Many real-world applications require that robots handle the complexity of multi-party social encounters, e.g., delivery robots may need to navigate through crowds, robots in manufacturing settings may need to coordinate their actions with those of human coworkers, and robots in educational environments may help multiple people practice and improve their skills. How can we enable robots to effectively take part in these social interactions? At first glance, multi-party interactions may be seen as a trivial generalization of one-on-one human-robot interactions, suggesting no special consideration. Unfortunately, this approach is limited in practice because it ignores higher-order effects, like group factors, that often drive human behavior in multi-party Human-Robot Interaction (HRI).
In this talk, I will describe two research directions that we believe are important to advance multi-party HRI. The first direction focuses on understanding group dynamics and social group phenomena from an experimental perspective. The other one focuses on leveraging graph state abstractions and structured data-driven methods for reasoning about social contexts, which include individual, interpersonal and group-level factors relevant to human-robot interactions. As part of this talk, I will also describe our recent efforts to scale HRI data collection for early system development and testing via online interactive surveys. We have begun to explore this idea in the context of social robot navigation but, thanks to advances in game development engines, it could be easily applied to other HRI application domains.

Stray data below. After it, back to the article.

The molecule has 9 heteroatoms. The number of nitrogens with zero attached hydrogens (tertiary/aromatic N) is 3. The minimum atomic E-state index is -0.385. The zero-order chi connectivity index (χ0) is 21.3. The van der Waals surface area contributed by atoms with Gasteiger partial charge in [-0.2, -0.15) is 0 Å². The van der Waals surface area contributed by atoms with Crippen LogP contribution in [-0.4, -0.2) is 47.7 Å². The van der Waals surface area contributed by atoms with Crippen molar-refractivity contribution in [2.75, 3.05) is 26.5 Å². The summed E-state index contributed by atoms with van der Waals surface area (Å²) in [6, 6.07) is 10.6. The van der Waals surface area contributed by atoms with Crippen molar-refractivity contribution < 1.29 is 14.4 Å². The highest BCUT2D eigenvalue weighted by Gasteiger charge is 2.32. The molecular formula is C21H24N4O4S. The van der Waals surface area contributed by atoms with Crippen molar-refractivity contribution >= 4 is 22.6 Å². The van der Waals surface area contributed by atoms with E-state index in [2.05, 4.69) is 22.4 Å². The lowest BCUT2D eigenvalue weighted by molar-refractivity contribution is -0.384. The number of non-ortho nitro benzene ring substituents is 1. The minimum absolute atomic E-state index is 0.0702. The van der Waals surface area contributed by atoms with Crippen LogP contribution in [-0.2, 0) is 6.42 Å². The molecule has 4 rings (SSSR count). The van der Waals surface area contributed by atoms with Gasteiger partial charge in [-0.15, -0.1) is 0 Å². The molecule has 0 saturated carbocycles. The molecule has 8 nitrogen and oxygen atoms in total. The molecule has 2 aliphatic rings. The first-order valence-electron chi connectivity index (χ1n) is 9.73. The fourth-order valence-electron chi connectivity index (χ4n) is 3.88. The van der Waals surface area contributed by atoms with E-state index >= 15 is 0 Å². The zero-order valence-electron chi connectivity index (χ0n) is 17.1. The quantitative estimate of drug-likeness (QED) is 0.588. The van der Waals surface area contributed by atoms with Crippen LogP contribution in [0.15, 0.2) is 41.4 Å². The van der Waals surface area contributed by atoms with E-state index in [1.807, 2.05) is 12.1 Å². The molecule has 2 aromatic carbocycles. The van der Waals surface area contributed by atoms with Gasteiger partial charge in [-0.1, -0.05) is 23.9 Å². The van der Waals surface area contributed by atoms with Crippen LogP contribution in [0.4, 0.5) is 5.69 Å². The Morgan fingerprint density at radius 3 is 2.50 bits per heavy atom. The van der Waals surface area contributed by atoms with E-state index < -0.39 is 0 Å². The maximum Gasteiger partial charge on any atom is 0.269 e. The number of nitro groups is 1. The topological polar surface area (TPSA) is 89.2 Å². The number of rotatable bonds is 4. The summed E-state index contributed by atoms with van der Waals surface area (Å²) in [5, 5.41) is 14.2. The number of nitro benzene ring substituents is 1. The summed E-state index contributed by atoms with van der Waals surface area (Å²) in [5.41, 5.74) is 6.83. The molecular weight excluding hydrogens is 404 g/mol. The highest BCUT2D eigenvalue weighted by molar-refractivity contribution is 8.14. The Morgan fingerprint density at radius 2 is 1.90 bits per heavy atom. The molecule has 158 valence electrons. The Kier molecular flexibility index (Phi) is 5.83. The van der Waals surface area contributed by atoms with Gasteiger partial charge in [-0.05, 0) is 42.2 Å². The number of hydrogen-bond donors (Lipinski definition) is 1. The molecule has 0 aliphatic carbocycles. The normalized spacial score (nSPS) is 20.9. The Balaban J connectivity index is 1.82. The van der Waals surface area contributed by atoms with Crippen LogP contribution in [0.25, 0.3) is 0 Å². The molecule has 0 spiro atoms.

Marynel Vázquez is an Assistant Professor in Yale’s Computer Science Department, where she leads the Interactive Machines Group. Her research focuses on Human-Robot Interaction (HRI), especially in multi-party and group settings. Marynel is a recipient of the 2022 NSF CAREER Award and two Amazon Research Awards. Her work has been recognized with nominations to paper awards at RO-MAN 2016, IROS 2018, HRI 2021, and RO-MAN 2022. Prior to Yale, Marynel was a Post-Doctoral Scholar at the Stanford Vision & Learning Lab and obtained her M.S. and Ph.D. in Robotics from Carnegie Mellon University, where she was a collaborator of Disney Research. Before then, she received her bachelor's degree in Computer Engineering from Universidad Simón Bolívar in Caracas, Venezuela.
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